The Curse of Fatehpur Sikri
This beautiful city Emperor Akbar built had a tragic fate
Red sandstone on more intricately carved sandstone and in that sea of red, a peaceful white marble abode, calm and serene. That is how you could describe Fatehpur Sikri.
I visited the cities of Delhi and Agra a couple of years ago. It was one of those long awaited school trips, the best of the lot. Needless to say, we had tremendous fun. It was icing on the cake that this trip came long with a package of many historical monuments.
Amongst these plethora of historical monuments, is the city of Fatehpur Sikri. If you look at legends, the origins of Fatehpur Sikri all point to Emperor Akbar.
The story goes that Akbar wanted a son and heir. He travelled to Sheikh Salim Chisti on foot and asked to be blessed with a son. Chisti prophesied that the King would soon have three sons. Akbar was delighted when the prophecy turned out to be true and God had blessed him with two sons. The first son he named Salim after the great Sufi saint Salim Chisti.
(If you read about the importance Mughals had for a male child moreover an heir to the Kingdom, it’ll make you red like a sandstone with anger. Too much of chauvinism there. And you must know, if the King didn’t father a son, his Kingdom would be passed to the next male relative and not his daughter like in the other dynasties in Europe.)
In his euphoria, Akbar decided to construct an entire city surrounding this area. It was the first planned city built by the Mughals in the Indian subcontinent. No expenses were spared. Historians believe that Akbar appointed astronomers, architects from over India and from all religions to build the best of the best. Science, art were merged together to create this incredible city of Fatehpur Sikri.
It had taken them almost 15 years to build this masterpiece. And Akbar loved it.
This is what legend tells you but this is not the story, at least not the entire story. Salim Chisit didn’t live in the middle of nowhere. And Akbar didn’t discover this place either. The start of the story of Fatehpur Sikri goes way back to the Mahabharata.#Didyouknow the start of the story of Fatehpur Sikri goes way back to the Mahabharata www.giglee.in/the-curse-of-fatehpur-sikri Click To Tweet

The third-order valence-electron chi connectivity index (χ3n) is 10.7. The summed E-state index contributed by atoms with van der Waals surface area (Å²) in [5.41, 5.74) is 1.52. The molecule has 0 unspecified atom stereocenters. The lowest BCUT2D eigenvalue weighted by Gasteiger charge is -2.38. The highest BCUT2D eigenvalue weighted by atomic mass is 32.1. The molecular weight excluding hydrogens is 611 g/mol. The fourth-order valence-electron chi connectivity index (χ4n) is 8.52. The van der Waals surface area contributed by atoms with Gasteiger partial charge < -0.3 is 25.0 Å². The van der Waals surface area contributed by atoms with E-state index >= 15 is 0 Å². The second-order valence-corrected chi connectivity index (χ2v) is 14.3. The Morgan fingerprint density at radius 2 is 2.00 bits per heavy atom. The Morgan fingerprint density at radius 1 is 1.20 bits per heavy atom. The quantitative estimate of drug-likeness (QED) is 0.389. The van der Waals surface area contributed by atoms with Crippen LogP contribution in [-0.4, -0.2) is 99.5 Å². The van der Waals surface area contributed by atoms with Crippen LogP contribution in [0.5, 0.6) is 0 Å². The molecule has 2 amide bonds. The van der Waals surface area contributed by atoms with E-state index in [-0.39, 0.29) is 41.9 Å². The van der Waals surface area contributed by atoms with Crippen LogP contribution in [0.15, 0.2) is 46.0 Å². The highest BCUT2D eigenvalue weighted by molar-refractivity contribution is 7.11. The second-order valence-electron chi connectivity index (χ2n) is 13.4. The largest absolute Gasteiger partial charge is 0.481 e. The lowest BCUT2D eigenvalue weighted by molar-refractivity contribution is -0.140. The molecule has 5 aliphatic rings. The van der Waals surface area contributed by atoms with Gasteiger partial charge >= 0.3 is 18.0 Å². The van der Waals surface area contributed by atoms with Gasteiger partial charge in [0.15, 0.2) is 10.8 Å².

In Mahabharata, there is a mention of this area. They call it ‘Saik’ after the southern conquest of Sahadeva on the eve of Pandavas’s Rajasuya yajna. Linguistic enthusiasts decipher that ‘Saik’ means land surrounded by abundant water supply. Even in the 1010 AD a few sculptures call this area ‘Sekrikya’ also having a similar meaning.
Even Akbar’s grandfather and founder of the Mughal Empire, Babur found his way here. He built a Step Well or a Jal Mahal (Water Palace) in this area. Several years after Babur’s visit this city lay here as if waiting for Akbar himself.
And when Akbar found this almost divine abode, he decided to built himself and his favourite wives a Palace and moved his court to Fatehpur Sikri, the city of Victory as he named it.
All was well and fine in the Mughal court, Tansen played this ragas, the people went about their day and Akbar’s sons were growing up. Unfortunately, these merry times were not to last.
About 14 years after migrating to Fatehpur Sikri, the Emperor and his court had to abandon this city never to return again. What had transpired?
This story does have an answer however improbable it may seem, unlike other ghost towns in India.
Some logical thinkers point out that Akbar left for a military campaign to Panipat and never returned back here. That however doesn’t answer the question- why did the entire court leave too?
There is a legend though that may answer questions. This legend as most legends go, has a tinge of warning, jealously and repentance.